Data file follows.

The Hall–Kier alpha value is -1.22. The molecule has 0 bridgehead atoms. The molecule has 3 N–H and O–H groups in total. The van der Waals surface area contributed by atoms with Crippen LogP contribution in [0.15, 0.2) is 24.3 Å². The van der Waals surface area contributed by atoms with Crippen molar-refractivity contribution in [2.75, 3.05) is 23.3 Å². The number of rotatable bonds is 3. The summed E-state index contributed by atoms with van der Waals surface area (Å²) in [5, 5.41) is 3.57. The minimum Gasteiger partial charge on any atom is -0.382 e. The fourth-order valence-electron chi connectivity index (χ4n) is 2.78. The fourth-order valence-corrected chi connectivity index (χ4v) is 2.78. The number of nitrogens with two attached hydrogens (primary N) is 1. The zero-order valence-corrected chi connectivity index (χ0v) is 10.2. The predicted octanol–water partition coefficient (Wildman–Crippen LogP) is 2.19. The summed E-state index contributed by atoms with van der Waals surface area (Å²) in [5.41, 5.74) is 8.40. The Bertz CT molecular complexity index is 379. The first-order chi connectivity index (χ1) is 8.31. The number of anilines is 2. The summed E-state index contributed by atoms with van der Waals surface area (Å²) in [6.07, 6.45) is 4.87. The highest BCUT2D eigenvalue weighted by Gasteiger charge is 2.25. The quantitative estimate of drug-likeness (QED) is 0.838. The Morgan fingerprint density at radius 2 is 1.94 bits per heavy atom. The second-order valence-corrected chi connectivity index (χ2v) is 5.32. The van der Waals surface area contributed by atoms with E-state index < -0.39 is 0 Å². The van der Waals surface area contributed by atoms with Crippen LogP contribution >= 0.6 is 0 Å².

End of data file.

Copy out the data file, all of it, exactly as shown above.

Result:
The Hall–Kier alpha value is -1.22. The molecule has 0 bridgehead atoms. The molecule has 3 N–H and O–H groups in total. The van der Waals surface area contributed by atoms with Crippen LogP contribution in [0.15, 0.2) is 24.3 Å². The van der Waals surface area contributed by atoms with Crippen molar-refractivity contribution in [2.75, 3.05) is 23.3 Å². The number of rotatable bonds is 3. The summed E-state index contributed by atoms with van der Waals surface area (Å²) in [5, 5.41) is 3.57. The minimum Gasteiger partial charge on any atom is -0.382 e. The fourth-order valence-electron chi connectivity index (χ4n) is 2.78. The fourth-order valence-corrected chi connectivity index (χ4v) is 2.78. The number of nitrogens with two attached hydrogens (primary N) is 1. The zero-order valence-corrected chi connectivity index (χ0v) is 10.2. The predicted octanol–water partition coefficient (Wildman–Crippen LogP) is 2.19. The summed E-state index contributed by atoms with van der Waals surface area (Å²) in [5.41, 5.74) is 8.40. The Bertz CT molecular complexity index is 379. The first-order chi connectivity index (χ1) is 8.31. The number of anilines is 2. The summed E-state index contributed by atoms with van der Waals surface area (Å²) in [6.07, 6.45) is 4.87. The highest BCUT2D eigenvalue weighted by Gasteiger charge is 2.25. The quantitative estimate of drug-likeness (QED) is 0.838. The Morgan fingerprint density at radius 2 is 1.94 bits per heavy atom. The second-order valence-corrected chi connectivity index (χ2v) is 5.32. The van der Waals surface area contributed by atoms with E-state index < -0.39 is 0 Å². The van der Waals surface area contributed by atoms with Crippen LogP contribution >= 0.6 is 0 Å².